In other media franchise news, there were some rumblings on the Star Wars front. Earlier this week, David Benioff and D.B. Weiss announced that they were leaving the franchise, of which they’d already had a trilogy announced, to be released between 2022 and 2026. With that news came the tittering from predictable quarters of the internet: that LFL chief Kathleen Kennedy didn’t know what she was doing, that the franchise is doomed, DOOMED, and so forth. Others cheered the news — there weren’t a ton of people really clamoring for this? — because they’d made a bit of a mess of the final seasons of Game of Thrones. The official story is that they had too much on their plate, and wanted to get to their projects for Netflix. Fair.
The story that’s emerged is that there have been some consistent tensions between the pair and Kennedy. They apparently wanted to do up a film series about the origins of the Jedi, and that both camps were having issues finding a common vision. That seems like a suitably ambitious project, and as I noted in my piece for Tor.com, Lucasfilm’s done this before, and to great acclaim: the video game Knights of the Old Republic is extremely well-liked, and people have been clamoring for an adaptation of it (presumably, what was rendered non-canon can be re-added).
I think that there’s issues with that, and that it’s part of an argument that goes to the heart of the recent grumblings about the state of the franchise from annoying fans who are pissed at how The Last Jedi did things. There’s no way that Lucasfilm could do up an adaptation of KOTOR without the fans revolting. It would never, ever come close to their vision of what would be a good story, because that’s such a subjective thing — especially when you’re dealing with a vocal segment of your audience that isn’t really composed of good actors. You see this with a bunch of things — Fans upset with how The Force Awakens and The Last Jedi turned out, because it didn’t line up perfectly with their expectations. Both of those films have their flaws — some serious — but on the whole, my view is that they did just what was needed. TFA was a familiar, soft reboot that showed the larger audience that Lucasfilm understood what they liked. TLJ showed that they’re willing to take risks and throw out the franchise’s tropes in service of a good character story. I think everyone’s waiting with bated breath to see where the upcoming Rise of Skywalker falls. Hopefully, it’s good.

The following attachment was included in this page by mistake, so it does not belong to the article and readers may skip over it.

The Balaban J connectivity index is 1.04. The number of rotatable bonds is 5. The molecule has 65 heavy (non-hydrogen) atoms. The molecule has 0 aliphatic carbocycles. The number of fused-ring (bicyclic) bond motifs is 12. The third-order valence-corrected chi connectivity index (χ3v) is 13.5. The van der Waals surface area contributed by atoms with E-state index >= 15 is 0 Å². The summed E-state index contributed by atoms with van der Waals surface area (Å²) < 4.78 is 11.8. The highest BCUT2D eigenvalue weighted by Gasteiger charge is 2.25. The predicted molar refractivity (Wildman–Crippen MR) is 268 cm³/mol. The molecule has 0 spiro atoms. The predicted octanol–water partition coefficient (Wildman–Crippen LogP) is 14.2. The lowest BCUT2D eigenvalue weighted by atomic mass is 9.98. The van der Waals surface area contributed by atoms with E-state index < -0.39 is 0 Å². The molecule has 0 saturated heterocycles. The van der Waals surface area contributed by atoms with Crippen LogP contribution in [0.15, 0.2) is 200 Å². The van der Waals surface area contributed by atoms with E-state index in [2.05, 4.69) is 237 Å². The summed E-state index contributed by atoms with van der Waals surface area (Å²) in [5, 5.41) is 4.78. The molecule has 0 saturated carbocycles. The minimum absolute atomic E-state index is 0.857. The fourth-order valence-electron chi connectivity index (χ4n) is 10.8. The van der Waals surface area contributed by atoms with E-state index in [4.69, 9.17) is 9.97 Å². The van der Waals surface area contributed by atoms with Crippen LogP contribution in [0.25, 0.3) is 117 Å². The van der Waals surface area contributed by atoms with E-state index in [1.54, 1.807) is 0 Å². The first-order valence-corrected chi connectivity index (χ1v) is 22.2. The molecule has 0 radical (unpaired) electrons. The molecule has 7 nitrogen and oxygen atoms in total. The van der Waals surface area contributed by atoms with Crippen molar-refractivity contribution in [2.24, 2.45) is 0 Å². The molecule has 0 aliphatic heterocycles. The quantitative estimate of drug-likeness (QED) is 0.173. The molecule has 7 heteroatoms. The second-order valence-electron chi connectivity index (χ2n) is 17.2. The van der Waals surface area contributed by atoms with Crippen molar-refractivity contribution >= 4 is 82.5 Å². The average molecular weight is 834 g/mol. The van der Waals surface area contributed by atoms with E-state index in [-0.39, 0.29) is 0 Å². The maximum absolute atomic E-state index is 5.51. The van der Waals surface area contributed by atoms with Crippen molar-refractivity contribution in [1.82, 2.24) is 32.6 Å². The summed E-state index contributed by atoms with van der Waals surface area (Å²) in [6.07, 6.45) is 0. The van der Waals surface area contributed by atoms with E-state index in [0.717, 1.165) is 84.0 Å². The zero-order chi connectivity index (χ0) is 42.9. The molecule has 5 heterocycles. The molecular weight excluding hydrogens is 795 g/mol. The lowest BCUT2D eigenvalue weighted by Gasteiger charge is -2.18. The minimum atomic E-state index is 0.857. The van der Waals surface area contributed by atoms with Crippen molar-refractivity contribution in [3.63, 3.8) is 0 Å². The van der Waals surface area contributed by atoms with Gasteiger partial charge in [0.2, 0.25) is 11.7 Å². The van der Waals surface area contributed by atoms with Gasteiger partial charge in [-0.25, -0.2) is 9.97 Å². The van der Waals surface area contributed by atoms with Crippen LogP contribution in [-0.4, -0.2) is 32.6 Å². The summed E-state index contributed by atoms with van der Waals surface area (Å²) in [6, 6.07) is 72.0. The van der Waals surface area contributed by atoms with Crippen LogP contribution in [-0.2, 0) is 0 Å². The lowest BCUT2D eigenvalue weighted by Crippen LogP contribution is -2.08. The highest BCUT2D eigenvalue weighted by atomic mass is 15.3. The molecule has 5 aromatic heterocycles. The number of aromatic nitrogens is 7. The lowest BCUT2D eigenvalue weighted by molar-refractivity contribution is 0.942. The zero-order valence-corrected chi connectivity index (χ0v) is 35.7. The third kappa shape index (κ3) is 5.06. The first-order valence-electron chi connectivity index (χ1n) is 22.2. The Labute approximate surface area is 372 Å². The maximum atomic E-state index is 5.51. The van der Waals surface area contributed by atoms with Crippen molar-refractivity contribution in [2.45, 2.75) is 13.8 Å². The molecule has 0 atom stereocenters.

I’ve heard and been part of a bunch of these discussions (which I dread) where people complain about The Last Jedi, recycling the same arguments from bad actors — Mark Hamill said X, Y, and Z to diss TJL, Luke’s character wasn’t treated with respect, Rose didn’t serve any purpose, etc. I’m sick of hearing these arguments, because they’re not really arguments. They’re just rehashed forum garbage that gets churned up whenever a couple of anti-TLJ people get together. I hear the same thing at play when people talk about Paul Feig’s Ghostbusters — the same, specific arguments that are patently sexist when you think about them.
At the end of the day, I think the bigger question about franchises like this are how they approach established fandoms. The original Star Wars was a novel film — eight films later, you’re locked into expectations. To his credit, George Lucas’s complaint about The Force Awakens is that it didn’t push anything. It rehashed some of the same plot points that the prior films had. Say what you will about the Prequel trilogy, but he really did do some unique things there. But should franchises cow-tow to fan expectations, or lead them in new directions? TFA did the former, TLJ did the latter.
Personally, I think that fans shouldn’t have as much of a say in the process. It’s a filmmaker or storyteller’s job to create something interesting and exciting, and if you design something that is intended only to fit the expectations of fans, you loose some of that spark that made the thing special in the first place. That, among all things, is why I really liked TLJ, even if it took me a viewing or two to really comprehend what Rian Johnson was doing with it. Rogue One took some similar risks, telling a very different sort of Star Wars story, which largely paid off. Solo was fun, but it doesn’t feel like it’s really all that memorable or consequential in the grand scheme of things. Hopefully, The Mandalorian will do something interesting, along with the other shows and projects in the works.